However, we can tell you some of the main "black marks" that will harm your credit score - the last two being by far the worst:

    You're not on the Voters Roll where you claim to be living. Multiple applications for credit Payments that are over 30 days late on your mortgage or other loans Arrears on your mortgage or other loans County or High Court Judgements for debt Repossession Recent Bankruptcy (undischarged bankrupts will always be refused credit)

Lending policies are central to a lenders business and as such are highly confidential but on mortgages especially, some will indicate that certain black marks might be acceptable.

All things considered, by reading this article, you should know if there is a likelihood that you will be judged as an "adverse credit risk", But in the end you cannot be absolutely sure unless you've been refused by a main line lender. If you do get turned down you'll have to apply to a sub-prime lender who is more likely to accept you, especially if you own your own home - but you'll definitely be charged a higher rate of interest for the privilege.


All in all, it's essential to build up a good credit profile that will reflect in your credit score. This then gives you access to a wide range of credit facilities at reasonable interest rates. So please remember, if you need a loan, make sure you can afford it before you sign up and then maintain a perfect payment record.


 
 
About the Author

Michael writes for Brokers Online who offer Critical Illness and most UK financial services including unsecured loans. Visit our family finance blog for useful tips on uk finance



Article Source: http://www.simplysearch4it.com/article/20121.html
 
If you wish to add the above article to your website or newsletters then please include the "Article Source: http://www.simplysearch4it.com/article/20121.html" as shown above and make it hyperlinked.



  Some other articles by Michael Challiner
Life Insurance premiums put the squeeze on fat people
Once again overweight people are in the firing line. Life insurance companies are raising premiums up to 400% for fat people. They've always charged more for those who clearly over-eat, but during the ...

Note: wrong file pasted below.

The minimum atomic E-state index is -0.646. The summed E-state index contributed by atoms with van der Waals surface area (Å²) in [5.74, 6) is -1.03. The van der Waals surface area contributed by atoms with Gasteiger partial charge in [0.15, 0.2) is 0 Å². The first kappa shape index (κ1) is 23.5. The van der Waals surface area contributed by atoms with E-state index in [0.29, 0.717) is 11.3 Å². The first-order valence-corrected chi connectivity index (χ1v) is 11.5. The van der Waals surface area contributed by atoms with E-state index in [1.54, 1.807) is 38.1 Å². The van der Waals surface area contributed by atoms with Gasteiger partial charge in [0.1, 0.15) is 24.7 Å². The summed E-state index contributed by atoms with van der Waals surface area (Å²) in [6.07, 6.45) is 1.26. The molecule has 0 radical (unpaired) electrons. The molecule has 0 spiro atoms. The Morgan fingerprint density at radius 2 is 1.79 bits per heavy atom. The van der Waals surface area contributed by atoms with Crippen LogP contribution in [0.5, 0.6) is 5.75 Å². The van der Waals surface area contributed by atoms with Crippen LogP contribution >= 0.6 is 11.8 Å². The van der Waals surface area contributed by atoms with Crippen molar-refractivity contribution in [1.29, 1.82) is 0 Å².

Mortgage Payment Protection Insurance 11 Top Tips
A mortgage is a long-term financial commitment and you have to maintain the monthly repayments for the full duration of the mortgage. That's going to be over ...

APR, AER and EAR are terms used in financial advertising. What do they mean?
Have you ever scanned the acres of financial advertising and wondered what APR, AER and EAR really mean? You'll invariably find one or another of these terms in every advertisement for a lending or savings ...

ReMortgaging - can it still be worthwhile?
Mortgage lenders have a somewhat insulting name for people who switch lenders to for lower interest rates – they call them "Rate Tarts". The author has a ...

Big changes on the horizon for Critical Illness Insurance.
In recent years sales of critical illness insurance have flagged. The primary cause is the huge 70% increase in premiums ...

Life Insurance - Why does the UK have a 2.3 trillion protection gap?
According to Swiss Re, one of the world's largest re-insurance companies, less than half of the UK population has ...

  
  Recent Articles
Tenants With Poor Credit Even Enjoys Loan
by Turk Malloy

The UK Consumer's Guide to Shopping for Car Insurance Online
by Mary Simone

Are You Throwing Your Money Away?
by John Cranley

Easy personal loan to finance your desire!
by frank howard

Bad credit consumers can still find sources of financial assistance
by Martin McAllister

Setting up a Merchant Account
by John Tillman

Individual Voluntary Arrangement: How Does It Work?
by Martin McAllister

Stop Foreclosure - We buy houses
by Ron victor

Tax foreclosures property investment could be a nightmare investment
by mike

Spotting tax foreclosure property in USA
by mike

Making money online is virualy free
by Phill Evans

Online Criminal Background Checks: Importance & Ease
by Asel Retrac